THIS SUMMER a pair of barn swallows lived up to their name and nested on a crossbeam in my family’s barn. Other than spiders and mice and stray cats, they were the first animals to call that barn home since the Eisenhower administration. These days, the barn serves largely as my family’s personal Superfund cleanup site: Everything goes there that is either too big to transport to the nearby landfill in a station wagon or too toxic to keep in the house.
In any case, throughout June and July I savored those birds. I watched the adults sculpt their cup-shaped nest, and then the mother’s patience as she sat on the eggs and, eventually, fed the four yawning yellow chasms that passed for mouths.
At the end of July when the swallows flew away, I placed what I thought was an innocuous status message on my public Facebook webpage. Facebook, for those of you who have lives, is a popular networking site on the Web and an absolute black hole when it comes to time. I wrote, “Chris understands why they call it an empty nest.” The result? Dozens of sympathy e-mails from people around the country who presumed this was my poetic way of announcing to the world that my wife’s and my only child had just left for boarding school. People who I will never meet but have read a book or two of mine were offering me lengthy treatises on how to cope with the fact that my beloved 14-year-old daughter had left home. At the time, my teenager was still very much with me, and I was convinced these kind souls were overreacting. I was going to be fine!
Consequently, I corrected my Facebook status: “Chris wants people to know that when he mentioned an empty nest, he really was referring to birds.”
A little over two weeks ago, my daughter did leave home. My wife and I drove her from our house with that toxic waste dump of a barn in northern Vermont to the school in Concord, Mass., where she is now a 10th grader. I realized quickly that my Facebook status messages, the both of them, were wholly inaccurate bravado. When my wife and I returned that night after dropping our daughter off, I found myself hovering in her empty bedroom.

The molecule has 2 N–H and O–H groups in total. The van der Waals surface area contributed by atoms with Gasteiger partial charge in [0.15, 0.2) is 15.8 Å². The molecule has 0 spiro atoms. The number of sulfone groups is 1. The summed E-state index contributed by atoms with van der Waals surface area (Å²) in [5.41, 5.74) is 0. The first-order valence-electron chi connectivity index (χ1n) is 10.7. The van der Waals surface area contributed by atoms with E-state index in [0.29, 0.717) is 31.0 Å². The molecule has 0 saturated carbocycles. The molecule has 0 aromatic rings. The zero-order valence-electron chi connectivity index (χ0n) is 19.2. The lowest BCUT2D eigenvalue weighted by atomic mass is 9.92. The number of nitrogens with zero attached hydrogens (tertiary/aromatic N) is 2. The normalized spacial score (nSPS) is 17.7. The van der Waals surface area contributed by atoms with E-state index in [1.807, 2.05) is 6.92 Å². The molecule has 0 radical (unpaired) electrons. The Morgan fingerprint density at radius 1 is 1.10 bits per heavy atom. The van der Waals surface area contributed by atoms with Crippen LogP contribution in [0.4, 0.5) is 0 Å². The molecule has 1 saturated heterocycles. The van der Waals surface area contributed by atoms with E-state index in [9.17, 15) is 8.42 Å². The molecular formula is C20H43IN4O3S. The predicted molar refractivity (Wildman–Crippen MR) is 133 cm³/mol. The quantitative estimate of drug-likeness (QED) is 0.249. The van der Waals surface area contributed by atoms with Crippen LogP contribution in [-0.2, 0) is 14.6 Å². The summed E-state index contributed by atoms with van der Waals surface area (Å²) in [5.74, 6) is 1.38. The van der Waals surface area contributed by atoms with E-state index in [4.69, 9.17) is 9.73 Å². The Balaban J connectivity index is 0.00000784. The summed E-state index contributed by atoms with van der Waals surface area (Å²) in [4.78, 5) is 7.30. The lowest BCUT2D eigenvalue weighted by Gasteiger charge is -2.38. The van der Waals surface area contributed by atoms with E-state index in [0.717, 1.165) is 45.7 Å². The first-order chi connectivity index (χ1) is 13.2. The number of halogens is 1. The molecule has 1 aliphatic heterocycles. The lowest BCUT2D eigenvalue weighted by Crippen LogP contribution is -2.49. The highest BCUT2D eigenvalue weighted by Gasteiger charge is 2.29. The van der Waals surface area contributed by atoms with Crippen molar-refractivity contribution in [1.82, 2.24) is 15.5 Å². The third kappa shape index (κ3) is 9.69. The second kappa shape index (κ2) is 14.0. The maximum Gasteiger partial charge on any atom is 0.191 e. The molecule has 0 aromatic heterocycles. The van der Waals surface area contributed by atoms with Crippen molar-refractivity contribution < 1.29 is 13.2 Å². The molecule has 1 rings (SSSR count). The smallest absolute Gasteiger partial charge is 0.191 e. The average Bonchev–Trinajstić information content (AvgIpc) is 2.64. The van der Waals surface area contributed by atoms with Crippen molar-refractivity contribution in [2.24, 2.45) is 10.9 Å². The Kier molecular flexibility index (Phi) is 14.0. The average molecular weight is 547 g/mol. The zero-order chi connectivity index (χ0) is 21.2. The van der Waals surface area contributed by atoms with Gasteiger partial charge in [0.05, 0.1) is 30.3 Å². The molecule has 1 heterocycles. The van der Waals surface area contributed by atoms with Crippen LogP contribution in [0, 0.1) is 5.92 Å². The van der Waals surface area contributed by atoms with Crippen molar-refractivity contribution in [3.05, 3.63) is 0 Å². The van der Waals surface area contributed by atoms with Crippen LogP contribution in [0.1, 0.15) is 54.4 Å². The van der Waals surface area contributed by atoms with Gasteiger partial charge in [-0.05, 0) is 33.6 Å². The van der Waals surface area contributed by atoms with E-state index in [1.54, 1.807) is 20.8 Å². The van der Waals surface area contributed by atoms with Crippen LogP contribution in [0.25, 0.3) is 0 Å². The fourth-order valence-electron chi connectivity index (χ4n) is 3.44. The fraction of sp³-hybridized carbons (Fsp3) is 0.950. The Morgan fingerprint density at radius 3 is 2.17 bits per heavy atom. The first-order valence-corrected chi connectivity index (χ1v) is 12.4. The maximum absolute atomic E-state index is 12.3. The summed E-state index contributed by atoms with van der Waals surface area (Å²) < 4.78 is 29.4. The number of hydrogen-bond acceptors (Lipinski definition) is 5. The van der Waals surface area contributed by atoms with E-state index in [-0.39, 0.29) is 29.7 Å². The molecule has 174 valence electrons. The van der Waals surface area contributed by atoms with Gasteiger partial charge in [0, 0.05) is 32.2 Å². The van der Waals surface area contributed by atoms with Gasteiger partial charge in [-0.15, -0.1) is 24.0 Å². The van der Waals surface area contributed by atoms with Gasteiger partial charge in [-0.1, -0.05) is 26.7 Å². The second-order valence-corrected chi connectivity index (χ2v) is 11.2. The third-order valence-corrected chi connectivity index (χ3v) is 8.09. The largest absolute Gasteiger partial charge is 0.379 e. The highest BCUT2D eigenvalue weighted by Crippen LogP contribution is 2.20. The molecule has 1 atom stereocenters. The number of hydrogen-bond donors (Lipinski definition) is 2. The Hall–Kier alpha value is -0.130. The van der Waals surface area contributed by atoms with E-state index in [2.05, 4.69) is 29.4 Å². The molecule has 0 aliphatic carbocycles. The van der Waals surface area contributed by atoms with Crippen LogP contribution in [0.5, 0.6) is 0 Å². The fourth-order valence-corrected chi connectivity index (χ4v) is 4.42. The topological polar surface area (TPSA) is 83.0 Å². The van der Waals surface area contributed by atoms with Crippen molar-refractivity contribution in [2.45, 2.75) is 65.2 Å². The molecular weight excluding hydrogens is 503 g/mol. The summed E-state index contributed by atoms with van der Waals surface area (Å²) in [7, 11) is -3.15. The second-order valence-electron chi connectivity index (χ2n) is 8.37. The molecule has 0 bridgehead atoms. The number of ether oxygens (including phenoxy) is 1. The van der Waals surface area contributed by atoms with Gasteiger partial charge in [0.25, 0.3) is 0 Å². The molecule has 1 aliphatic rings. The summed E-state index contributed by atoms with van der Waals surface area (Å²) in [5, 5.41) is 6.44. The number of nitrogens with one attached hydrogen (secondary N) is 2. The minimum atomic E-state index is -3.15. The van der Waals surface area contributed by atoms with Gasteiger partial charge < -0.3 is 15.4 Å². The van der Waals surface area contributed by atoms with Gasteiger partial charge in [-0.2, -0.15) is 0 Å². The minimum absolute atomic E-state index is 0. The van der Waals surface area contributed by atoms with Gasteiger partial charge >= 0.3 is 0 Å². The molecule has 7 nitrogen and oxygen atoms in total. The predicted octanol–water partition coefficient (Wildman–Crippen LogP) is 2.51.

Here, of course, is a difference between swallows and teen girls. When swallows fly away, they leave nothing behind in the nest. Not so teen girls. Technically my daughter’s bedroom was empty, but to work my way from the doorway to the window seat, I had to traverse a minefield of high heels, hoodies, coat hangers, earrings, tap shoes, glossy magazines, blue jeans, blouses, dresses, DVDs, and the snakelike cords for broken iPods and old cellphones. Somewhere underneath it all was her rug, but there was no sign of it beneath the chaos she had left behind when she packed. She took a lot, but she left a lot more behind. And everything came with a memory.
Now, I am not a man who cries easily. I am one of those uptight, freakishly repressed males who grow uncomfortable when other men cry, and I don’t care if their eyes are welling up at church or at Fenway Park. When my mother passed away, I didn’t shed a tear – and we had a lovely relationship, thank you very much.
But for half an hour I sat on the window seat in my daughter’s bedroom and studied the collage of magazine images that covers her ceiling and surveyed the remnants of her childhood. The old Brownie badges, the toddler’s ballet tutus, the delicate glass horse from Disney World. Suddenly, I was weeping. Pathetically. Wretchedly. With complete and total abandon. It was brief, but it was one heck of an emotional hurricane.
When I was done, I felt almost catatonically sad. It wasn’t because I suddenly felt middle-aged or I was pining for my youth. Good heavens, I’ve been middle-aged as long as Madonna. No, I was pining for my daughter and for the definition of family I have known for 14 years. I was pining because, finally, I was actually experiencing an empty nest.
(This column originally appeared in the Boston Globe on September 15, 2008.)